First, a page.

Students report dissatisfaction with flexibility week as spring break replacement


Hongyu Liu

Students waiting in front of the Lion’s Den.

By Alec Klusza, Assistant News Editor

Emerson’s “Flexibility Week”—meant to provide students with a reduced work load for the week—was received poorly by many students, who cited ineffectiveness, and in some cases, an inadvertently increased workload.

Faculty Assembly voted in March to implement Flexibility Week—a period from March 22 to March 26 meant to lessen students’ workload in the absence of a spring breakafter outrage from the student body over the lack of a scheduled break. The student frustration sparked legislation passed by the Student Government Association, which demanded administrators give students some type of break for the sake of their mental health. The college asked all professors to “reduce the pressure of assignments” via any solutions they deemed appropriate during the week, like holding asynchronous classes or providing extensions on coursework. 

Despite the attempt at giving students time off, some said the compromise fell short of supplying an adequate break.

Rivke Goodman, a sophomore creative writing major, said while some professors took the time to work with students to find some way to provide a respite, most chose not to participate. 

“I didn’t get the Flexibility Week,” Goodman said. “Only one of my professors actually did anything flexibility-related, and I’m very grateful that she did. She actually emailed us a survey and was like, ‘Hey, what do you guys want?’ And we had an asynchronous class instead of Zoom-ing, which was really nice.”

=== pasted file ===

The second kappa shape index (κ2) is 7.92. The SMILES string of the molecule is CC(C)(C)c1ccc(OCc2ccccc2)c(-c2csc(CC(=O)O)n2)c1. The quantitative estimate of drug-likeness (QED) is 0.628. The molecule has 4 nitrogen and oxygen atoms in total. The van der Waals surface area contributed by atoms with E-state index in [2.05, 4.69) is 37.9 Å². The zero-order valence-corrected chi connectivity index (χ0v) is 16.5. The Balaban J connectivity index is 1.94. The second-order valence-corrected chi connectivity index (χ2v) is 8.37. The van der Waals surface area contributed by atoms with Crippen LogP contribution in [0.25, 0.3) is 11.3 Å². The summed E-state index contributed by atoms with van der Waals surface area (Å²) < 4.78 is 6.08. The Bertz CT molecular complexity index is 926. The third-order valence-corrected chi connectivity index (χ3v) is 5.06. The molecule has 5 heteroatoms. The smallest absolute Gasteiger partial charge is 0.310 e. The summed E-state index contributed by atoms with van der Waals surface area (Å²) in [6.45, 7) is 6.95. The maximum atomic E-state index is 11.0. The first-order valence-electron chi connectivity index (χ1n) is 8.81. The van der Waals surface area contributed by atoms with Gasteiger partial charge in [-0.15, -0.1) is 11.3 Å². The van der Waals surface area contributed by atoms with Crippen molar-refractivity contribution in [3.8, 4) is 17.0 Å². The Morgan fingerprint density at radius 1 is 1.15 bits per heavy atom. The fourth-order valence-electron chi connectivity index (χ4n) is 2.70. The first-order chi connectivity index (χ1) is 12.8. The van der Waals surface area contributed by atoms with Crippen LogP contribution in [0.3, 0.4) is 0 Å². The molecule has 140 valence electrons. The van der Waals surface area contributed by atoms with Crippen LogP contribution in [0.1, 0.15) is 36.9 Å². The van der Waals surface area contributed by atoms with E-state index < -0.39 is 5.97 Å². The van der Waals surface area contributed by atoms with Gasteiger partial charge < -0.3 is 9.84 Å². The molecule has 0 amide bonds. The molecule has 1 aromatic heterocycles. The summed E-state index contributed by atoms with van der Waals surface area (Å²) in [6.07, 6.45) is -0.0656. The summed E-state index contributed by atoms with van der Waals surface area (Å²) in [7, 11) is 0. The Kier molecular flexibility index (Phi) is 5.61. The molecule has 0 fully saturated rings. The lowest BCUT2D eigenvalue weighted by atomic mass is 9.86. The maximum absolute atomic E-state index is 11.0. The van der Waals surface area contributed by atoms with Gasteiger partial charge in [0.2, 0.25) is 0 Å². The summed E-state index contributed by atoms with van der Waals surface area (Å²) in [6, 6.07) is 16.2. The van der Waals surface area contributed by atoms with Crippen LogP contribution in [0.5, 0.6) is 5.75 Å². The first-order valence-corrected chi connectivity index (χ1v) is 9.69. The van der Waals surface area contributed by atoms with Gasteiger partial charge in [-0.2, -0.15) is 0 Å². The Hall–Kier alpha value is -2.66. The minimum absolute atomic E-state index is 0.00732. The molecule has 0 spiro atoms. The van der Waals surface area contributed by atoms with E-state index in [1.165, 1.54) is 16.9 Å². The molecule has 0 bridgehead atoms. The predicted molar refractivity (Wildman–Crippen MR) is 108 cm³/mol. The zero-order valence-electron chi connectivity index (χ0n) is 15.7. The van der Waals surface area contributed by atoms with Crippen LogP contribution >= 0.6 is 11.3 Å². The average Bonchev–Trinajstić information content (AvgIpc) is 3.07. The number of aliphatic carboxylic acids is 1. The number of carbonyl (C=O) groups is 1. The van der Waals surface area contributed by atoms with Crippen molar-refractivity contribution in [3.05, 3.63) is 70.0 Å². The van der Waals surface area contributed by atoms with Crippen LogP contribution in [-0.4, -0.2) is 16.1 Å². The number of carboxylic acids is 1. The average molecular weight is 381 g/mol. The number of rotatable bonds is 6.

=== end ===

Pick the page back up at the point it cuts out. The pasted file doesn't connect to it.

Goodman noted the complications created by the week and the college’s wellness passes, which allow students to skip one class per course whenever they choose, saying they force students to play catch-up on their own. 

“It did not change my workload,” Goodman said. “My wellness passes aren’t affecting anything, it’s just giving me more homework to do.”

Jay Rosato, a senior communications major, said they felt the compromise was an insufficient break.

“It didn’t really work that well,” Rosato said. “I didn’t notice much of a difference in any of my classes, I think that professors tried but it just didn’t really work out. I didn’t notice any change in my routine. I got up, went to classes, did school work.”

Eli Fresco, a first-year visual and media arts major, also said the compromise led to more work from professors.

“It was pretty lame because the only difference was that I had one class drop one period,” Fresco said. “One class offered one period off, and all the other professors actually seem to assign more work, if anything. They’re thinking, ‘Oh, since we’re not going to be as engaged in class, we’re not going to be doing as much in class, we can assign more work,’ but then it just made a shitload of work piling up that I couldn’t manage. It was not effective at all.”